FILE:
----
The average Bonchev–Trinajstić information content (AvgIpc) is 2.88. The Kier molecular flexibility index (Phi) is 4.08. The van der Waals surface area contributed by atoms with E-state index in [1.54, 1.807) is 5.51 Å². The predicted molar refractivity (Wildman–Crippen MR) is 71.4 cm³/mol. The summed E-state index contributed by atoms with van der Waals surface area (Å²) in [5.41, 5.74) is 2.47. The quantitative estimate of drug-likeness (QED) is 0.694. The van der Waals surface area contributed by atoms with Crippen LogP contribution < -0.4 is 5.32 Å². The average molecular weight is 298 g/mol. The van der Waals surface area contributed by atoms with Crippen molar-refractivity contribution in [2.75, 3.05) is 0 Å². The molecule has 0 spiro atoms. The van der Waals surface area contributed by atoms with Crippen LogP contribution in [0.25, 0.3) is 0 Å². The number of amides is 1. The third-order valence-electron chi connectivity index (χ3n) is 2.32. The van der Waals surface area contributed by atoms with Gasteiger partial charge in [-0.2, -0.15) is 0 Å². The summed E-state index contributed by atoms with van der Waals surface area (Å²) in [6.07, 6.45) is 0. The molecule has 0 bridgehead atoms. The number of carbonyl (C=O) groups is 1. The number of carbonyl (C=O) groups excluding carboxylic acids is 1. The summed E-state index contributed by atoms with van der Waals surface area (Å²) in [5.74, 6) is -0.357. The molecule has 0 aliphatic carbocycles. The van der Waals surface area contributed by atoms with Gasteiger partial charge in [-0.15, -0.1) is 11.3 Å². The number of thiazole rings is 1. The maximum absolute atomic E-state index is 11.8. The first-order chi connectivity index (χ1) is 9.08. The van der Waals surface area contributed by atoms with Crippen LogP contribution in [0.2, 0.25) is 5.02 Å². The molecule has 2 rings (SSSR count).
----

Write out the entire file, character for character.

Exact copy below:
The average Bonchev–Trinajstić information content (AvgIpc) is 2.88. The Kier molecular flexibility index (Phi) is 4.08. The van der Waals surface area contributed by atoms with E-state index in [1.54, 1.807) is 5.51 Å². The predicted molar refractivity (Wildman–Crippen MR) is 71.4 cm³/mol. The summed E-state index contributed by atoms with van der Waals surface area (Å²) in [5.41, 5.74) is 2.47. The quantitative estimate of drug-likeness (QED) is 0.694. The van der Waals surface area contributed by atoms with Crippen LogP contribution < -0.4 is 5.32 Å². The average molecular weight is 298 g/mol. The van der Waals surface area contributed by atoms with Crippen molar-refractivity contribution in [2.75, 3.05) is 0 Å². The molecule has 0 spiro atoms. The van der Waals surface area contributed by atoms with Crippen LogP contribution in [0.25, 0.3) is 0 Å². The number of amides is 1. The third-order valence-electron chi connectivity index (χ3n) is 2.32. The van der Waals surface area contributed by atoms with Gasteiger partial charge in [-0.2, -0.15) is 0 Å². The summed E-state index contributed by atoms with van der Waals surface area (Å²) in [6.07, 6.45) is 0. The molecule has 0 bridgehead atoms. The number of carbonyl (C=O) groups is 1. The number of carbonyl (C=O) groups excluding carboxylic acids is 1. The summed E-state index contributed by atoms with van der Waals surface area (Å²) in [5.74, 6) is -0.357. The molecule has 0 aliphatic carbocycles. The van der Waals surface area contributed by atoms with Gasteiger partial charge in [-0.15, -0.1) is 11.3 Å². The number of thiazole rings is 1. The maximum absolute atomic E-state index is 11.8. The first-order chi connectivity index (χ1) is 9.08. The van der Waals surface area contributed by atoms with Crippen LogP contribution in [0.2, 0.25) is 5.02 Å². The molecule has 2 rings (SSSR count).